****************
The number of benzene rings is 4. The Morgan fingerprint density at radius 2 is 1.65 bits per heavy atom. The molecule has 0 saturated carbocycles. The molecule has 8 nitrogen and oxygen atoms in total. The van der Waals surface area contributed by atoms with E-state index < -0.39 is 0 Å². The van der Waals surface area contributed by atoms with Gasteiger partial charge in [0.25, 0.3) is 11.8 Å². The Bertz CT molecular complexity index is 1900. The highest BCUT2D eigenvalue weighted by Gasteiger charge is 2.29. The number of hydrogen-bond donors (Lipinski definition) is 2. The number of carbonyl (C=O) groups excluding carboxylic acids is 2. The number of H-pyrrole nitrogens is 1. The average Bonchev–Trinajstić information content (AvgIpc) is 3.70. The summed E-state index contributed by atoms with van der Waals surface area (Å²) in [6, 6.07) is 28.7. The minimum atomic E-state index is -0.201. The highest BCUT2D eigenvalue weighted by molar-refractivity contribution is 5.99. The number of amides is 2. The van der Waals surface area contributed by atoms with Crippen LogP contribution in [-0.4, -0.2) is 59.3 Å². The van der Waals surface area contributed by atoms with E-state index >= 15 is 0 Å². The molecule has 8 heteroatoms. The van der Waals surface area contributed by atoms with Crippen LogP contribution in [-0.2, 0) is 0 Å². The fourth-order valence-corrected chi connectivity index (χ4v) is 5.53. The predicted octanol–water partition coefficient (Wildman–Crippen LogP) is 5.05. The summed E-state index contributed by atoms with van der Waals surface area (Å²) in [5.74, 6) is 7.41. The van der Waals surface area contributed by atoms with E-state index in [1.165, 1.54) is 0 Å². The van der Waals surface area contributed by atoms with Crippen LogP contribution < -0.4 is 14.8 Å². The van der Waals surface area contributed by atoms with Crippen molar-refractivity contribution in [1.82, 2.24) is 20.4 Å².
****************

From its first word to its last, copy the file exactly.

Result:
The number of benzene rings is 4. The Morgan fingerprint density at radius 2 is 1.65 bits per heavy atom. The molecule has 0 saturated carbocycles. The molecule has 8 nitrogen and oxygen atoms in total. The van der Waals surface area contributed by atoms with E-state index < -0.39 is 0 Å². The van der Waals surface area contributed by atoms with Gasteiger partial charge in [0.25, 0.3) is 11.8 Å². The Bertz CT molecular complexity index is 1900. The highest BCUT2D eigenvalue weighted by Gasteiger charge is 2.29. The number of hydrogen-bond donors (Lipinski definition) is 2. The number of carbonyl (C=O) groups excluding carboxylic acids is 2. The number of H-pyrrole nitrogens is 1. The average Bonchev–Trinajstić information content (AvgIpc) is 3.70. The summed E-state index contributed by atoms with van der Waals surface area (Å²) in [6, 6.07) is 28.7. The minimum atomic E-state index is -0.201. The highest BCUT2D eigenvalue weighted by molar-refractivity contribution is 5.99. The number of amides is 2. The van der Waals surface area contributed by atoms with Crippen LogP contribution in [-0.4, -0.2) is 59.3 Å². The van der Waals surface area contributed by atoms with E-state index >= 15 is 0 Å². The molecule has 8 heteroatoms. The van der Waals surface area contributed by atoms with Crippen LogP contribution in [-0.2, 0) is 0 Å². The fourth-order valence-corrected chi connectivity index (χ4v) is 5.53. The predicted octanol–water partition coefficient (Wildman–Crippen LogP) is 5.05. The summed E-state index contributed by atoms with van der Waals surface area (Å²) in [5.74, 6) is 7.41. The van der Waals surface area contributed by atoms with E-state index in [1.165, 1.54) is 0 Å². The van der Waals surface area contributed by atoms with Crippen LogP contribution < -0.4 is 14.8 Å². The van der Waals surface area contributed by atoms with Crippen molar-refractivity contribution in [1.82, 2.24) is 20.4 Å².